More on topic I don't think the Nobels are especially bad on obscuring the team nature of science. They are many problems, of course. But any time you are arbitrarily singling out a few people as more worthy or recognition there are inherently problems; it's not like awarding it to all 1100 people listed on the LIGO paper would have been "fair" either. (They didn't all contribute equally, and I'm 100% sure there are people not on the paper who contributed more than the less impactful authors.)

And within the sciences, while there is certainly jealousy and sniping between groups, a lot of people who contributed but aren't named are happy to see their work honored. My boss's advisor won a few years ago, and while I can't see any sign he excited except for his advisor deep down there's got to be a bit of "This paper I was on back in the '70s was a bit of Nobel quality work." And 100% everyone knows who came from a Nobel winning lab.

impression I get is that people who actually work in science know there's a lot of luck involved

Absolutely, though I've also heard grumbling that you also need to lobby for it. You can't just do world quality work.

I heard someone also complaining that the science prizes award people who are already the most prominent in their fields. What is the point of such a prize? Moving towards rewarding lesser-known individuals: either younger people or scientists who have been laboring on a project in relative obscurity for a long time might do more to advance science itself.

Without in any way intending to be snarky, the point of such a prize is simply to honor people for their accomplishments. Not to highlight underrated work that may pay off in the future or young people with promise, but to give recognition for a superb career. There are other awards and grants to do those other things, and of course they are inherently less prestigious.

And honestly I can't pretend I know the people or even the work in the sciences more than about 50% of the time. For the general public this is one of the few ways scientists get hyped up in the press without an IPO or a rocket launch.
posted by mark k at 8:00 PM on October 4


It's even a little worse than just the fact that the physics prize once again went to a set of white men -- but one of them, Barry Barish, has shown problematic judgement on related issues in the past (as described here). It was worse than that article makes it sound -- his title slide featured an image with a very prominent blackface caricature and a half-dressed woman, and as I recall from conversations with people who were there it was on screen through the entire conference dinner...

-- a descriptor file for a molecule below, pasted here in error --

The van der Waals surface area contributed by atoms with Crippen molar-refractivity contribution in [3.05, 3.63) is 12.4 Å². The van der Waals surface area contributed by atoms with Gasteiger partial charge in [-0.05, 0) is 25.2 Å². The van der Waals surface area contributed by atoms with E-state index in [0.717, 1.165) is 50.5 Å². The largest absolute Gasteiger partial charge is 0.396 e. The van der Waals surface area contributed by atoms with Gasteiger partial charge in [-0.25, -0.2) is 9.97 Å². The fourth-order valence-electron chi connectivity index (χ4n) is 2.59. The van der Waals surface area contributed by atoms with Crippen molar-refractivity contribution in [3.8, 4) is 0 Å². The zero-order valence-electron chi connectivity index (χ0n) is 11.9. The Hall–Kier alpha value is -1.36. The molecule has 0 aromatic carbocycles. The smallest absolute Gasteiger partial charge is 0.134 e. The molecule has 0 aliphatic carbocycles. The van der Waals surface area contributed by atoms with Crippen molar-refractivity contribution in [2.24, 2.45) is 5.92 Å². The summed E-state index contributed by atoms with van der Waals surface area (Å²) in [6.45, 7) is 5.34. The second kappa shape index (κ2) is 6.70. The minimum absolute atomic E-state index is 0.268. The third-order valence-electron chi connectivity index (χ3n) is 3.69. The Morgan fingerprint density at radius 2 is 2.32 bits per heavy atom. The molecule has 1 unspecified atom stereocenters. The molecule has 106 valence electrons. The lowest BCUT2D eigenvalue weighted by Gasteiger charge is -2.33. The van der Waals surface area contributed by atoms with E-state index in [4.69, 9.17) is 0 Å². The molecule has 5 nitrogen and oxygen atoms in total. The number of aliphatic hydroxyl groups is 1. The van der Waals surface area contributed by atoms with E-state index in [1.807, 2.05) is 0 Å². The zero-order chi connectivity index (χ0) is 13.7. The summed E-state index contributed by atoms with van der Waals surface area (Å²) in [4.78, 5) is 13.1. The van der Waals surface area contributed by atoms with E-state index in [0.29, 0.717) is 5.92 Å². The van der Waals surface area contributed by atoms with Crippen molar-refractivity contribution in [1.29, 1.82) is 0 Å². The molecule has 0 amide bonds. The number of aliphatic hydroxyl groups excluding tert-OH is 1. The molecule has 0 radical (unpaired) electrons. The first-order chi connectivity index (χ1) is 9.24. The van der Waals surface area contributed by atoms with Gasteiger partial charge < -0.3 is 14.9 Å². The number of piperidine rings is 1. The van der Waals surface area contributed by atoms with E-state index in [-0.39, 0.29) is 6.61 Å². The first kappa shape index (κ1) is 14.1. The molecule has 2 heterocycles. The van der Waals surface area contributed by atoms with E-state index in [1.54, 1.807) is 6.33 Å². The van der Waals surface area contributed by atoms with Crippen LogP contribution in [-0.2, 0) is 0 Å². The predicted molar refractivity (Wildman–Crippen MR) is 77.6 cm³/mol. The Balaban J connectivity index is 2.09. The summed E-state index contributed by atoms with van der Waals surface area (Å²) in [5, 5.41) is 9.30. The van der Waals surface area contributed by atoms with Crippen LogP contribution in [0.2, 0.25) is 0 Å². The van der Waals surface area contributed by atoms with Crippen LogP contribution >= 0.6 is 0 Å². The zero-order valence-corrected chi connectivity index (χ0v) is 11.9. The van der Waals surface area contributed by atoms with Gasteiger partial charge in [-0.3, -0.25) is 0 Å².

posted by janewman at 9:25 PM on October 4 [1 favorite]


See also The Absurdity of the Nobel Prizes in Science.

I used to rub elbows with a couple of Nobel Laureates when I was a young student / worker at the Santa Fe Institute. They're normal people too. Only normal people who walk around with a halo around them, where everyone else knows so-and-so got the Nobel. There were a lot of egotistical scientists at SFI, smart people who knew how smart they were. But even among them, there were the Anointed Smartest.

The funniest were a couple of the scientists who had not yet received the Nobel they were certain they deserved. Every year around selection time people would start making unkind jokes behind their backs about how they were waiting by the phone all the time, giddy with anticipation like it was Christmas. The two I knew best have remained frustrated.

TBH I think the MacArthur is a much better model for rewarding geniuses. Find them while they are still ascending in their careers, when the extra money and recognition can help them succeed. The Nobel committee waits far too long.
posted by Nelson at 12:56 AM on October 5 [5 favorites]


A 2017 Nobel laureate says he left science because he ran out of money and was fed up with academia. Be sure to watch the video of the cranky grizzled hippie.
posted by Nelson at 7:53 AM on October 7 [1 favorite]